Thursday, April 28, 2016

House Wren at Dixon Lake

House Wrens are quite common in San Diego County throughout the year. It is unknown, however, how many of the numerous wintering birds may migrate north to breed. Do any of the birds that spend the winter here stay and breed here in the summer, or do the breeding birds winter elsewhere?

House Wren
House Wren. Dixon Lake, Escondido, California. April 15, 2016. Greg Gillson.
House Wrens are most abundant in summer in coast live oak and also sycamore woodlands from sea level to highest mountains. In recent decades they have increased into residential areas for which they were named, as has been the case in the eastern half of the continent. Nesting records confirm that House Wrens breed an average of 2 weeks earlier now than a century ago, signaling a response to climate change (San Diego County Bird Atlas. Unitt. 2004).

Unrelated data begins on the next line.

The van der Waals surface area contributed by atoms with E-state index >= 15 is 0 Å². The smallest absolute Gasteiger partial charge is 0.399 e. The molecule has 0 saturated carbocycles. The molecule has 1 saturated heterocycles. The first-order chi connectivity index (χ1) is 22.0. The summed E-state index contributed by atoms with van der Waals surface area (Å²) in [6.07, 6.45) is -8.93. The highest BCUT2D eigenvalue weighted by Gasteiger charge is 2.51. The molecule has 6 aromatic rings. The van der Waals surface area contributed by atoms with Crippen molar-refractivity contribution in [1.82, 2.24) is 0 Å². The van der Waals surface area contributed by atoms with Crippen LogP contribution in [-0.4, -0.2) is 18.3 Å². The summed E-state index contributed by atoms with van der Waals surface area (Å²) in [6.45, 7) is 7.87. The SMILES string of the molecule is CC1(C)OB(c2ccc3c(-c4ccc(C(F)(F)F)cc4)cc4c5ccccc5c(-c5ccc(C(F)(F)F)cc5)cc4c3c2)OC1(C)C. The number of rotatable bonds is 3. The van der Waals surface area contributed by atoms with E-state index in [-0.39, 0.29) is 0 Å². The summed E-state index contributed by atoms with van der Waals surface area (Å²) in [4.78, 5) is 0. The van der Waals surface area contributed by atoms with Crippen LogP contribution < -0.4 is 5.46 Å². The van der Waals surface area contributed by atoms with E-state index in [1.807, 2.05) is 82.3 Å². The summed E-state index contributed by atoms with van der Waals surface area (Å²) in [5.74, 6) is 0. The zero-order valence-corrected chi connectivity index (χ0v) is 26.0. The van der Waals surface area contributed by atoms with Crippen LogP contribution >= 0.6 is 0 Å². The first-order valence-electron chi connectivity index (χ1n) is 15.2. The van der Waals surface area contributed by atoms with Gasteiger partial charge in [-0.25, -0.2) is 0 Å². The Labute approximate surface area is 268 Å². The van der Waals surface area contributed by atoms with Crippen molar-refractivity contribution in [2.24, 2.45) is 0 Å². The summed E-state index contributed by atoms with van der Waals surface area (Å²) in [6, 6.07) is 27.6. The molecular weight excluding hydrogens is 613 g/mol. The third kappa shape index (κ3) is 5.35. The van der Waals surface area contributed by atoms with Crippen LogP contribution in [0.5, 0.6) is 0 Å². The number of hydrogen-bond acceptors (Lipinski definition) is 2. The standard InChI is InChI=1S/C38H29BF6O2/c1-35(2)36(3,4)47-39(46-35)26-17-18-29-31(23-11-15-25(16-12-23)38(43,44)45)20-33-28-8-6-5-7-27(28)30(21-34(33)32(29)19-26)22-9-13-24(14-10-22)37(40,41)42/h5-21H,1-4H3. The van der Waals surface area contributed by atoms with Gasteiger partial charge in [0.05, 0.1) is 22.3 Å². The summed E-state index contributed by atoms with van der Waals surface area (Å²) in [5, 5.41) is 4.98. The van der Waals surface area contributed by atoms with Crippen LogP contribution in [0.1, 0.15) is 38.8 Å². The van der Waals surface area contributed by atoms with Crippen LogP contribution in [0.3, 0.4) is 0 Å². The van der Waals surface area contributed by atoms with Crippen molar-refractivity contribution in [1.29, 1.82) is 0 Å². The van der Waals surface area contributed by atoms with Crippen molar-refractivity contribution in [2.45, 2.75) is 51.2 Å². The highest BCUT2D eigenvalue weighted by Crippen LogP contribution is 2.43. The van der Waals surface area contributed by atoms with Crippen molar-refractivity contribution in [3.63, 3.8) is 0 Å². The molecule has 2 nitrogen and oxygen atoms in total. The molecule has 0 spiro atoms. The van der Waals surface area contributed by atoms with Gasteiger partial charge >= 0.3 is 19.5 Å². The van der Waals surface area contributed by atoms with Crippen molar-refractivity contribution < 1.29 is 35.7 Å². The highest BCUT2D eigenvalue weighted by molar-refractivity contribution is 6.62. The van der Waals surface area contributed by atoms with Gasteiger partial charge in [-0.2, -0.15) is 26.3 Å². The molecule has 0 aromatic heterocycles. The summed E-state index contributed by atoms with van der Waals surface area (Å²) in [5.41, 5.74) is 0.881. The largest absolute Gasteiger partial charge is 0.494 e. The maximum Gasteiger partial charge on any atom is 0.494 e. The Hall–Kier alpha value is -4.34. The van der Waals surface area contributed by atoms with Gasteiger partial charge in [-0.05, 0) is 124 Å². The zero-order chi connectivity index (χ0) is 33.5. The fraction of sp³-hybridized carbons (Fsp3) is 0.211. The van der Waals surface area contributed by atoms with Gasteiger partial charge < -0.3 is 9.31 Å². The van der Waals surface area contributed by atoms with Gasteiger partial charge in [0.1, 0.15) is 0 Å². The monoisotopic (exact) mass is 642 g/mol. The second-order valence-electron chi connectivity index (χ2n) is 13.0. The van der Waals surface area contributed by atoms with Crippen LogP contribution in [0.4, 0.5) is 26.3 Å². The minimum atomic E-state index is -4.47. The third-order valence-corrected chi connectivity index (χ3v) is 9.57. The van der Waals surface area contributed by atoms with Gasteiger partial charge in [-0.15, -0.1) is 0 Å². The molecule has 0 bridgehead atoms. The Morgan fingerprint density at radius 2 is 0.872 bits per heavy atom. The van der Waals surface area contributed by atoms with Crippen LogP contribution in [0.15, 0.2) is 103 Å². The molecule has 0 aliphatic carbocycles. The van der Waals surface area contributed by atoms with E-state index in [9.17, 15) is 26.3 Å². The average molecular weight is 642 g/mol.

The lively bubbling song begins with a distinctive harsh "churr" note.

House Wren

Winter birds are most common in coastal lowlands. Their wide variety of short harsh calls can sound like the calls of California Gnatcatchers and Ruby-crowned Kinglets that share the same winter habitat. I'm inclined to view this as mimicry rather than coincidence--even though calls in songbirds are generally hard-wired and immutable, while songs are learned while young.